Diving Under the Big-Ice: Bridging Engineering and Science through Environmental Field Robotics
Dr. Alex Forrest
Department of Civil & Environmental Engineering (UCDavis)
Australian Maritime College (UTAS – Adjunct)
The greatest contribution to current mass loss from the Antarctic is the melting of ice shelves. These bodies of ice create a buttressing force that hold back the flow of surrounding glaciers. Their disintegration is predicted to cause irreversible retreat of some of the most vulnerable areas of the Antarctic potentially resulting in meters to global sea level rise. Coupling this with recent collapse of polar ice shelves and the predicted 33 ± 9% reduction of sea ice area by 2100 around much of Antarctica emphasizes the urgent need to better understand and predict the response of the ocean-ice system to climate change. On April 7, 2016, two large (~10km long by 5 km wide) fragments broke off the Nansen Ice Shelf in the Ross Sea, Antarctica in a single mass-wasting event hypothesized to result from hydraulic fracturing resulting from subglacial channel formation. In 2017, UCDavis, in collaboration with the Korean Polar Research Institute, led a team using two Autonomous Underwater Vehicles (AUVs) to sample supercooled water coming from underneath the ice shelf. Initial results will be presented in this talk of the fate of supercooled water in addition to the engineering challenges associated with working with autonomous robotics under cold conditions. Advancing the use of these platforms for use in Polar Regions is critical as these vehicles are one of the only ways to safely and logistically feasible sample under-ice. Bridging engineering and science through environmental field robotics advances our understanding of these highly complex and under-sampled environments in a changing climate.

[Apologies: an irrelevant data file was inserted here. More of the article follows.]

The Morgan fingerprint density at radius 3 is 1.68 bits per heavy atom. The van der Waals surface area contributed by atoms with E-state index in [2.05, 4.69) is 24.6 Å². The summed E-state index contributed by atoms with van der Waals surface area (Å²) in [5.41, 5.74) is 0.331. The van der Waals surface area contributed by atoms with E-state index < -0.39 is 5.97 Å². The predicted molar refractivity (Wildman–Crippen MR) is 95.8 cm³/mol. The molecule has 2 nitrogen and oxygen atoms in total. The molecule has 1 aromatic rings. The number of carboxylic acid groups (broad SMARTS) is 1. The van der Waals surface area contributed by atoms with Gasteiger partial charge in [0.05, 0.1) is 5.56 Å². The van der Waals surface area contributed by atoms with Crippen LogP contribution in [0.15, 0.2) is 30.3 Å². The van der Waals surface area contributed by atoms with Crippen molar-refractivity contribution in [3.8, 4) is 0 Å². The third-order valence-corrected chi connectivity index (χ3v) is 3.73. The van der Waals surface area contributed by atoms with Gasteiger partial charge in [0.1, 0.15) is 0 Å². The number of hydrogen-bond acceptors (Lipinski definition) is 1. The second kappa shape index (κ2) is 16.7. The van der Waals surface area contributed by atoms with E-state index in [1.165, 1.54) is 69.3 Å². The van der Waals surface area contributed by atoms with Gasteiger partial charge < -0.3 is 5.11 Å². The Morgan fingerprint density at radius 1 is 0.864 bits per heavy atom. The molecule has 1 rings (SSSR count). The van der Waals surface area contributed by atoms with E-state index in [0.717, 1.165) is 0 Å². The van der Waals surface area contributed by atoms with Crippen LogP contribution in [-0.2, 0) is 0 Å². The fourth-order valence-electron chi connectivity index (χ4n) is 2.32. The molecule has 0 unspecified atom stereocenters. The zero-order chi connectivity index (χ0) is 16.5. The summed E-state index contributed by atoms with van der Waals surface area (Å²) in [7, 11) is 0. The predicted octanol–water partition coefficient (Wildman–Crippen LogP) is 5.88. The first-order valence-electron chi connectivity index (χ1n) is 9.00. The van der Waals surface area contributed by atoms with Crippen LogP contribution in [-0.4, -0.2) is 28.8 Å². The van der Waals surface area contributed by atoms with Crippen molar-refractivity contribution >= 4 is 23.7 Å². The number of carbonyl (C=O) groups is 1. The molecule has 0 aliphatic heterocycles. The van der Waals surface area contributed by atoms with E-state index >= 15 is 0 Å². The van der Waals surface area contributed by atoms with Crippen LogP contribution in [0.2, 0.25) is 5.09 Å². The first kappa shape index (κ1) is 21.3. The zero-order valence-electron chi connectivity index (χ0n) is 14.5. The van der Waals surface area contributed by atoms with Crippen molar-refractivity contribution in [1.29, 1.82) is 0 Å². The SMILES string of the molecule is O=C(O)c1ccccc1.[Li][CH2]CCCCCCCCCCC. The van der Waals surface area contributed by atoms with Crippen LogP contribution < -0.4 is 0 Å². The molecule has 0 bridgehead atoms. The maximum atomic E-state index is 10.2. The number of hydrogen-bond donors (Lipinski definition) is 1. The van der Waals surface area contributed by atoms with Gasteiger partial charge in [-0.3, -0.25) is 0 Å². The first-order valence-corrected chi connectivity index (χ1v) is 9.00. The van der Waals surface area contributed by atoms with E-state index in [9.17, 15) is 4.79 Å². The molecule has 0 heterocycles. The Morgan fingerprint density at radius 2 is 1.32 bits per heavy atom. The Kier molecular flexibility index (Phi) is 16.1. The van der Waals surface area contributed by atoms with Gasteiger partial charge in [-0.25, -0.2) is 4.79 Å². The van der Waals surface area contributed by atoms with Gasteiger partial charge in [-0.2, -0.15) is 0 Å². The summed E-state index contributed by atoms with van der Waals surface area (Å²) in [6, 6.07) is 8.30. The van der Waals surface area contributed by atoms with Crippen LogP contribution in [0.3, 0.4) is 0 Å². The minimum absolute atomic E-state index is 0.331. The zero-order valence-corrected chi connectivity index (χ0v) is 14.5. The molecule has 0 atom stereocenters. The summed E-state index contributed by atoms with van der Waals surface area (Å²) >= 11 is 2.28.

Date(s) - 03/09/2017
4:00 pm - 5:00 pm
1062 Bainer Classroom